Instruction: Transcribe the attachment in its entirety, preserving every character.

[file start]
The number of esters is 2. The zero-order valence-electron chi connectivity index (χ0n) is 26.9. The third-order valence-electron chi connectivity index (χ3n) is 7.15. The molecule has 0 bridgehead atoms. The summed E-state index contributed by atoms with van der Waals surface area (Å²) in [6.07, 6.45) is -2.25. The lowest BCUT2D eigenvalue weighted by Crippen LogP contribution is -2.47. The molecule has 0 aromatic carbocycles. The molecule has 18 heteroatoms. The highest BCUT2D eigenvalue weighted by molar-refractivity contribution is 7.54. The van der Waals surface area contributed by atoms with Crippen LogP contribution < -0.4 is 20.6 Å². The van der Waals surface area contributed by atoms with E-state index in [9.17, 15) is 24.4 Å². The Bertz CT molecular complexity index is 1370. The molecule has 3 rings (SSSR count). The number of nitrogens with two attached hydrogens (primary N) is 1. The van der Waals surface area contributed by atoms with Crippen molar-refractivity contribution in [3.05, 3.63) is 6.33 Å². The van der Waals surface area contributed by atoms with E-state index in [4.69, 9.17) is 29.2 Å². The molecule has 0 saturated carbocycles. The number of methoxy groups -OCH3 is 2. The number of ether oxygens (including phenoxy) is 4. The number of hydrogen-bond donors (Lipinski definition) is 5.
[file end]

The number of esters is 2. The zero-order valence-electron chi connectivity index (χ0n) is 26.9. The third-order valence-electron chi connectivity index (χ3n) is 7.15. The molecule has 0 bridgehead atoms. The summed E-state index contributed by atoms with van der Waals surface area (Å²) in [6.07, 6.45) is -2.25. The lowest BCUT2D eigenvalue weighted by Crippen LogP contribution is -2.47. The molecule has 0 aromatic carbocycles. The molecule has 18 heteroatoms. The highest BCUT2D eigenvalue weighted by molar-refractivity contribution is 7.54. The van der Waals surface area contributed by atoms with Crippen LogP contribution < -0.4 is 20.6 Å². The van der Waals surface area contributed by atoms with E-state index in [9.17, 15) is 24.4 Å². The Bertz CT molecular complexity index is 1370. The molecule has 3 rings (SSSR count). The number of nitrogens with two attached hydrogens (primary N) is 1. The van der Waals surface area contributed by atoms with Crippen molar-refractivity contribution in [3.05, 3.63) is 6.33 Å². The van der Waals surface area contributed by atoms with E-state index in [4.69, 9.17) is 29.2 Å². The molecule has 0 saturated carbocycles. The number of methoxy groups -OCH3 is 2. The number of ether oxygens (including phenoxy) is 4. The number of hydrogen-bond donors (Lipinski definition) is 5.